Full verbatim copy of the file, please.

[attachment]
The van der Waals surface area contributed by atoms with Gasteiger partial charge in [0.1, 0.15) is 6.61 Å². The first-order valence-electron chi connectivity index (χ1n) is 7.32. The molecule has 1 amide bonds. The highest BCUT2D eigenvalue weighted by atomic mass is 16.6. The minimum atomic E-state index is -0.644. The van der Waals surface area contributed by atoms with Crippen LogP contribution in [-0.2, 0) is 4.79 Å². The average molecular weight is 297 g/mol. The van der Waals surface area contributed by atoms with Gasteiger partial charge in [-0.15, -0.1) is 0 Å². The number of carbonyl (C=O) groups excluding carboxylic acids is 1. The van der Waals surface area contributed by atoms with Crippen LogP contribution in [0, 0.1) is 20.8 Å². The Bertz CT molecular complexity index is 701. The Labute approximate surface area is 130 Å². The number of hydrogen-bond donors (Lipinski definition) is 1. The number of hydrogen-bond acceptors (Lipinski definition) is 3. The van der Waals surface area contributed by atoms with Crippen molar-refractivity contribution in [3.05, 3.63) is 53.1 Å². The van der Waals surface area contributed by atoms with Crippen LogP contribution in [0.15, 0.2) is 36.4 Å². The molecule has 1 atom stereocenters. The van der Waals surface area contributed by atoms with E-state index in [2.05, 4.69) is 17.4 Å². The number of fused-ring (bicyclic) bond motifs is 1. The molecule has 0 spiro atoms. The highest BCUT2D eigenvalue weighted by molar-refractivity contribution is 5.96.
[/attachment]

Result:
The van der Waals surface area contributed by atoms with Gasteiger partial charge in [0.1, 0.15) is 6.61 Å². The first-order valence-electron chi connectivity index (χ1n) is 7.32. The molecule has 1 amide bonds. The highest BCUT2D eigenvalue weighted by atomic mass is 16.6. The minimum atomic E-state index is -0.644. The van der Waals surface area contributed by atoms with Crippen LogP contribution in [-0.2, 0) is 4.79 Å². The average molecular weight is 297 g/mol. The van der Waals surface area contributed by atoms with Gasteiger partial charge in [-0.15, -0.1) is 0 Å². The number of carbonyl (C=O) groups excluding carboxylic acids is 1. The van der Waals surface area contributed by atoms with Crippen LogP contribution in [0, 0.1) is 20.8 Å². The Bertz CT molecular complexity index is 701. The Labute approximate surface area is 130 Å². The number of hydrogen-bond donors (Lipinski definition) is 1. The number of hydrogen-bond acceptors (Lipinski definition) is 3. The van der Waals surface area contributed by atoms with Crippen molar-refractivity contribution in [3.05, 3.63) is 53.1 Å². The van der Waals surface area contributed by atoms with Crippen LogP contribution in [0.15, 0.2) is 36.4 Å². The molecule has 1 atom stereocenters. The van der Waals surface area contributed by atoms with E-state index in [2.05, 4.69) is 17.4 Å². The number of fused-ring (bicyclic) bond motifs is 1. The molecule has 0 spiro atoms. The highest BCUT2D eigenvalue weighted by molar-refractivity contribution is 5.96.